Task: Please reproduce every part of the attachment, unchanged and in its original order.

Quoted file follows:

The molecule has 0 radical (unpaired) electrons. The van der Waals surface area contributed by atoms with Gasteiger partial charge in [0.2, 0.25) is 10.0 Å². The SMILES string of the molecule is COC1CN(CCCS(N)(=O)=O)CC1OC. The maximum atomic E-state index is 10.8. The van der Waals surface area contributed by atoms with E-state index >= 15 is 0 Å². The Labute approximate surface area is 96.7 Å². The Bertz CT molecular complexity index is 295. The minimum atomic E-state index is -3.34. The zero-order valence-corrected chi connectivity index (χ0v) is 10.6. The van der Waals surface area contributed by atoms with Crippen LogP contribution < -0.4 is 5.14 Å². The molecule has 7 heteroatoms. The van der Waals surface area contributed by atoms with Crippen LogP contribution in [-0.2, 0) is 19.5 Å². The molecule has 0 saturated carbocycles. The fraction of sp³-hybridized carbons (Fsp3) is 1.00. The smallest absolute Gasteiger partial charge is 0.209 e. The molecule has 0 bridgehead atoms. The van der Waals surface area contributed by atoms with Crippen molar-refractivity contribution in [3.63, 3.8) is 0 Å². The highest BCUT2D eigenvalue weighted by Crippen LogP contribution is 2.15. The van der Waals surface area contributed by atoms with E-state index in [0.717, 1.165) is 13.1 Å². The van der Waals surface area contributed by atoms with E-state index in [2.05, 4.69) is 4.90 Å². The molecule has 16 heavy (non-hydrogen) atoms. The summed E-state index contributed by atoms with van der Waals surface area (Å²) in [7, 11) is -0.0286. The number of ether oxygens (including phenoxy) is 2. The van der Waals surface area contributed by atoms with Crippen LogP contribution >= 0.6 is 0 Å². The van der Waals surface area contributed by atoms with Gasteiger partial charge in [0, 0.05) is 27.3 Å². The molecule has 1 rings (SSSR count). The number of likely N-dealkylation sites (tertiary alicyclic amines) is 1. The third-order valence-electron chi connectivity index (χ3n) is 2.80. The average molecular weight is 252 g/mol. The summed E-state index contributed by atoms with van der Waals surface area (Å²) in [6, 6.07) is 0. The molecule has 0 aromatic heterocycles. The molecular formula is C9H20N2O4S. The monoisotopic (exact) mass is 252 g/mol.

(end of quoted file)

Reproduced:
The molecule has 0 radical (unpaired) electrons. The van der Waals surface area contributed by atoms with Gasteiger partial charge in [0.2, 0.25) is 10.0 Å². The SMILES string of the molecule is COC1CN(CCCS(N)(=O)=O)CC1OC. The maximum atomic E-state index is 10.8. The van der Waals surface area contributed by atoms with E-state index >= 15 is 0 Å². The Labute approximate surface area is 96.7 Å². The Bertz CT molecular complexity index is 295. The minimum atomic E-state index is -3.34. The zero-order valence-corrected chi connectivity index (χ0v) is 10.6. The van der Waals surface area contributed by atoms with Crippen LogP contribution < -0.4 is 5.14 Å². The molecule has 7 heteroatoms. The van der Waals surface area contributed by atoms with Crippen LogP contribution in [-0.2, 0) is 19.5 Å². The molecule has 0 saturated carbocycles. The fraction of sp³-hybridized carbons (Fsp3) is 1.00. The smallest absolute Gasteiger partial charge is 0.209 e. The molecule has 0 bridgehead atoms. The van der Waals surface area contributed by atoms with Crippen molar-refractivity contribution in [3.63, 3.8) is 0 Å². The highest BCUT2D eigenvalue weighted by Crippen LogP contribution is 2.15. The van der Waals surface area contributed by atoms with E-state index in [0.717, 1.165) is 13.1 Å². The van der Waals surface area contributed by atoms with E-state index in [2.05, 4.69) is 4.90 Å². The molecule has 16 heavy (non-hydrogen) atoms. The summed E-state index contributed by atoms with van der Waals surface area (Å²) in [7, 11) is -0.0286. The number of ether oxygens (including phenoxy) is 2. The van der Waals surface area contributed by atoms with Crippen LogP contribution >= 0.6 is 0 Å². The van der Waals surface area contributed by atoms with Gasteiger partial charge in [0, 0.05) is 27.3 Å². The molecule has 1 rings (SSSR count). The number of likely N-dealkylation sites (tertiary alicyclic amines) is 1. The third-order valence-electron chi connectivity index (χ3n) is 2.80. The average molecular weight is 252 g/mol. The summed E-state index contributed by atoms with van der Waals surface area (Å²) in [6, 6.07) is 0. The molecule has 0 aromatic heterocycles. The molecular formula is C9H20N2O4S. The monoisotopic (exact) mass is 252 g/mol.